When it came to actual meals, I opted to do things on the cheaper side in Copenhagen, cobbling together my own cheese, bread, and fruit picnics or buying a hot dog from one of the many carts around the city. Yet one restaurant that I did hit and that is worth mentioning is Riz Raz, a vegetarian buffet. What I liked about Riz Raz was that it didn’t leave me with the gross, overstuffed feeling that many buffets do – the food was on the lighter side, and everything felt quite fresh and relatively healthy.
Another cheap-ish option for food was the cafeteria at Magasin du Nord department store. Here, I scored an inexpensive (by Copenhagen standards) but gigantic sandwich.
Adjacent to the food vendors at Magasin du Nord, I found an extensive chocolate section, and it was super fun to just browse the selection. Isn’t this packaging clever?
While I didn’t do much shopping at Magasin du Nord, I did do a bit of browsing at other shops around the city. I love the Scandinavian design aesthetic, and I found many shops boasting housewares that I was absolutely dying to purchase but regrettably could not (damn you, grad student budget). Still, even looking was fun.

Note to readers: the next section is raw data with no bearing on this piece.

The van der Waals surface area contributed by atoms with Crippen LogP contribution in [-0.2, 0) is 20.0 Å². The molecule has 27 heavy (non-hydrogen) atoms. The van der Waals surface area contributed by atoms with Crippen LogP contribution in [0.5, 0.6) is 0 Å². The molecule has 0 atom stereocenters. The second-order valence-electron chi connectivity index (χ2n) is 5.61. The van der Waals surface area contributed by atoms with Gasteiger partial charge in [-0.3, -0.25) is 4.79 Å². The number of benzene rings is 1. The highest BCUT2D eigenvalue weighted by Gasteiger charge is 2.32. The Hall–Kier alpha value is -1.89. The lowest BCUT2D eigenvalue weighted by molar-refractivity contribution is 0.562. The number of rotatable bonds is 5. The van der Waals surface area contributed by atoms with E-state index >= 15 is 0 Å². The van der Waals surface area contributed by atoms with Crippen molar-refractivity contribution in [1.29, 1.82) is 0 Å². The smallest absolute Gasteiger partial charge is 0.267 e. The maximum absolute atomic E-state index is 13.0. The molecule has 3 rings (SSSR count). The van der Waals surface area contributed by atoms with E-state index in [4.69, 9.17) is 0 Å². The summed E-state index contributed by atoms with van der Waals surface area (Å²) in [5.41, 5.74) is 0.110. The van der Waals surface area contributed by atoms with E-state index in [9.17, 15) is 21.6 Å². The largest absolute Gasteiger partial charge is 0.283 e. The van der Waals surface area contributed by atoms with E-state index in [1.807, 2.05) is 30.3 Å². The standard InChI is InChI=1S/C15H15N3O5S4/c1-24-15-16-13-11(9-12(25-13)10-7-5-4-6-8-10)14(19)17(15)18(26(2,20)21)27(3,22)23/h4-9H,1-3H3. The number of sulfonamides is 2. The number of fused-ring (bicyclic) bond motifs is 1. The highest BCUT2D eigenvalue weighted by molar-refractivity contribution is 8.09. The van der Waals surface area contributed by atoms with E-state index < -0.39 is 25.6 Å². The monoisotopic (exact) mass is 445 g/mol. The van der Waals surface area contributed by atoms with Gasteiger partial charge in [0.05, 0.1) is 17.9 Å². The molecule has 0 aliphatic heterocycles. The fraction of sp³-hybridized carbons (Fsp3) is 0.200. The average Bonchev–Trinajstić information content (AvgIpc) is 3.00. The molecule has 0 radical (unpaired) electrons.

Also fun was the carnival-like atmosphere permeating Copenhagen during my stay there. I hadn’t realized it until I arrived, but the city was hosting the Eurovision song competition during my five days there. While I was initially wary that this would mean unbearable crowds, this didn’t turn out to be the case at all. There were impromptu parades (complete with confetti throwing) and live music all over the city, but it never felt disorderly or overwhelming – it was just carefully controlled Danish merriment, and I was happy to be part of it.
My semester abroad ended in Copenhagen, and now that I think about it, this turned out to be the perfect place. The city was quiet enough that, after four months of traveling, I didn’t feel exhausted by the pace of the city. Yet it was also wonderful enough that I left Europe on a true high note, happy to have had five days of Danish delights in lovely Copenhagen.